A Day in the Life of Sarah Weireter

Posted by Tia Fabi on Aug 25, 2017 9:55:11 AM

A Day in the Life of Sarah Weireter

If you’re experiencing some unexpected turbulence in your career, or just can’t figure out where your passions lie, you’re not alone. Many of the most widely-recognized names journeyed down a similar road. Harrison Ford? Spent a large portion of his 20’s and early 30’s as a carpenter. The infamous creator of delectable cuisine, Julia Child? She was a government spy until the age of 36 when she decided to take a leap of faith and attend culinary school.

Success stories are a source of inspiration, instilling us with a sense of hope for our own careers. At HumanEdge, we pride ourselves on innovation and encourage employees to harness their entrepreneurial spirit. We give them the resources and support necessary to excel professionally, but at the end of the day, it is up to the individual to create their success.

Our newest recruiter, Sarah Weireter did just that. When we first met Sarah, she was fresh out of college. Like most recent graduates, Sarah wasn’t entirely sure what type of career path she wanted to follow. Looking for some guidance, she came to our office for a general interview to gauge her interests, discuss her skill sets, and chat about some of her options.

Our internal talent acquisition team quickly recognized Sarah’s undeniable drive and knew they couldn’t pass up someone with such promising talent. They decided to offer her a position as an in-house sourcer. The department was newly formed and needed individuals who would inject energy and creativity into the development and direction of the team. Although she had originally visited our office with no intention of being brought in house, recruiting was something she had previously thought about pursuing.

For the first three months at HumanEdge, Sarah filled the role of a sourcer, which she says was a great learning experience. For those who hope to be a recruiter, “Sarah Smiles,” as we call her, says sourcing laid the foundation for her success.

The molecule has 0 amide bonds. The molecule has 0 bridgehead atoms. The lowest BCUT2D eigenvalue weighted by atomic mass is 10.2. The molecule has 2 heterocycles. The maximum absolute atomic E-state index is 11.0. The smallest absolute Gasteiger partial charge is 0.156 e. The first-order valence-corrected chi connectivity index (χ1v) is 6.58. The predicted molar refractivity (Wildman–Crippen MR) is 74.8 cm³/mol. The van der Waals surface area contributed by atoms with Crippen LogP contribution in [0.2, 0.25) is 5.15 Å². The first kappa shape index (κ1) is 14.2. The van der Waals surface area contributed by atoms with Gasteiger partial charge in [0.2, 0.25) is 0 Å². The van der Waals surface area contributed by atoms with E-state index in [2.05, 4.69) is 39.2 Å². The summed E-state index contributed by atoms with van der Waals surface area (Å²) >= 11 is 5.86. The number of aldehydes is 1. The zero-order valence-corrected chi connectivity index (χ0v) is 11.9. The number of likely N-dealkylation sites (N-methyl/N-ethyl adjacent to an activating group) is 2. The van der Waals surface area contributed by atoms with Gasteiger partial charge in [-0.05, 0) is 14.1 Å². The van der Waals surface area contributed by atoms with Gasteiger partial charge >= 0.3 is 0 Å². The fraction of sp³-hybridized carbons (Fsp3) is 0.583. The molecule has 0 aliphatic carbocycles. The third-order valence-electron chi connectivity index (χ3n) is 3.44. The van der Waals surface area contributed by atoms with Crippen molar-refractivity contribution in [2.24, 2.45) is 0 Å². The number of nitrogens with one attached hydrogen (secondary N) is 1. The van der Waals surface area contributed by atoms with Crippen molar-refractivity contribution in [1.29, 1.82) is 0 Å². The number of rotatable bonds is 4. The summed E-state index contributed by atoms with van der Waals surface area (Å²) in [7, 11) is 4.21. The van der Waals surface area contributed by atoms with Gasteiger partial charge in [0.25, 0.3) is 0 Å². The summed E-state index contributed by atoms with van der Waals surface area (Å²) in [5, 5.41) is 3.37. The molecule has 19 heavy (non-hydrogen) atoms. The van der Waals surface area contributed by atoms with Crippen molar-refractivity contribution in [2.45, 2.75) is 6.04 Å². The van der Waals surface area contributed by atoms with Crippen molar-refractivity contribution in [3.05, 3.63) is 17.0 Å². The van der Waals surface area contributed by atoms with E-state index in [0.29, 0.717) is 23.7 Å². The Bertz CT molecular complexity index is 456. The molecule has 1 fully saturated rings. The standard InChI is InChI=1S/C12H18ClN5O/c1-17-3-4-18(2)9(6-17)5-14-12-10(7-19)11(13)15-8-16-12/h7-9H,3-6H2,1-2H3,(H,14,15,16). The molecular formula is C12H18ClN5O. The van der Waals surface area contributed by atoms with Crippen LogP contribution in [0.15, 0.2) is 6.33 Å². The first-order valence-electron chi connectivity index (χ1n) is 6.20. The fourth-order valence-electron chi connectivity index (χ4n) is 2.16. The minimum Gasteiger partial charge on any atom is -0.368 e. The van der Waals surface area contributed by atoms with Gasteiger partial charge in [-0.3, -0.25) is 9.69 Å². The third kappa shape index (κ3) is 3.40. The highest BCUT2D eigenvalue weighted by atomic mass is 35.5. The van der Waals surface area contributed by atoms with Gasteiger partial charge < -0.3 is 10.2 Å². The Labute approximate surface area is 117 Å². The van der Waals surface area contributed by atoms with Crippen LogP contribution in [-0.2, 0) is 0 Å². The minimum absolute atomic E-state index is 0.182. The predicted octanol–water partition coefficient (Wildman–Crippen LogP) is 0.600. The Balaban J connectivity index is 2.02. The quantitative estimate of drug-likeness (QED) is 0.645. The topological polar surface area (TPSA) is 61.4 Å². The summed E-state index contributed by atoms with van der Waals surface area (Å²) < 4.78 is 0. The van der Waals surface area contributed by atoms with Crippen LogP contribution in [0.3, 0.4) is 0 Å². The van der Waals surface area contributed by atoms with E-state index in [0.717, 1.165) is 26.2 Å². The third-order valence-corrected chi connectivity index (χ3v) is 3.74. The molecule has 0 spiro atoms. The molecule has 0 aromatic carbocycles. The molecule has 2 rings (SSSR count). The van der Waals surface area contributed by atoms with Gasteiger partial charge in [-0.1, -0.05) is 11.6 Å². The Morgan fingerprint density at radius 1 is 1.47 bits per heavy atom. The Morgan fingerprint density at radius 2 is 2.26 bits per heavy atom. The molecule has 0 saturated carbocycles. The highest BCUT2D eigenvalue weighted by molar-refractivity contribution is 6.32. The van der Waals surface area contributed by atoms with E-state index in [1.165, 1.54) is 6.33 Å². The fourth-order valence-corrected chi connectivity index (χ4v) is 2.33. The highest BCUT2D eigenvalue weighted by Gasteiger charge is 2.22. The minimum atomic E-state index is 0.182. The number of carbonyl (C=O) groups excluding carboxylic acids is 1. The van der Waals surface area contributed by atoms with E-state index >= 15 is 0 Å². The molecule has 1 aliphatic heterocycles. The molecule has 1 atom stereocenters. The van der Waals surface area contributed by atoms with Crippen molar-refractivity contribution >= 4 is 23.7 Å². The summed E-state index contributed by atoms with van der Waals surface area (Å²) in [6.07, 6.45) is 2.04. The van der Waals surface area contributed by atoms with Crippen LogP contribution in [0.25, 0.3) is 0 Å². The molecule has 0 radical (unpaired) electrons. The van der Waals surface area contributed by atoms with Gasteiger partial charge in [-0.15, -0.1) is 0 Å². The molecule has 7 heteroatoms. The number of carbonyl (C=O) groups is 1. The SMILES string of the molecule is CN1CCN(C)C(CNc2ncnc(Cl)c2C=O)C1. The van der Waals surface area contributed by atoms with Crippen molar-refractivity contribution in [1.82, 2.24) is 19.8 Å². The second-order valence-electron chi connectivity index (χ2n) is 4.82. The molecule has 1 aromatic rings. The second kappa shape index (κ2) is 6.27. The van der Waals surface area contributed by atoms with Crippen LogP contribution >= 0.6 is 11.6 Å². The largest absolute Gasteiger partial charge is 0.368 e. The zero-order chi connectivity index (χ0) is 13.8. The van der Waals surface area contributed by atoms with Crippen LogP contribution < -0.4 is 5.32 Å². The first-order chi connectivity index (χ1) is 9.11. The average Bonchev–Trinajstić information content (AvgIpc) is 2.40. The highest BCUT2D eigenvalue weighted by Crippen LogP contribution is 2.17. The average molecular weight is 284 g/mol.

When Sarah came on as a sourcer, she knew there was a possibility of transitioning into a position as a recruiter. When I spoke with her, however, she said that she expected the conversion to happen further down the line. To her surprise (and delight), management was confident that she was ready to progress to the next level much sooner than anticipated.
Sarah believes her time as a sourcer prepared her for becoming a recruiter and that she couldn’t imagine being successful in her new role otherwise. By understanding the core principals of navigating the recruitment space, she was able to quickly grow into the next step.

I wanted Sarah to be as candid as possible, so I asked her what she liked about recruiting and if she enjoyed it more than being a sourcer. After all, this wasn’t the career path she originally intended to follow. She shared with me that recruiting isn’t as repetitive as sourcing, and as a recruiter, you get the opportunity to build relationships with candidates and feel the subsequent reward of finding them a job they truly enjoy. Recruiting requires you to think on your feet and think outside the box – two things she finds entertaining.

At the end of our conversation, I asked Sarah what advice she would have for new sourcers. As a great way to get your foot in the door, being a sourcer is excellent for recent college graduates who are looking for an exciting, active career. As for pointers, Sarah says to push through fears and be persistent. HumanEdge is a company that promotes growth and they invest just as much time into you as you do for them.

“Coming in as a sourcer, I was nervous I wouldn’t do well in my new role. Through persistence, I excelled at it and moved quickly up the ladder. With a little confidence and hard work, I exceeded my own expectations. For anyone coming into a new position, I would say not to be nervous. Find a technique that works for you and commit. The reward is greater than you think.” – Sarah “Smiles”.

Topics: Career Advice, Inside HumanEdge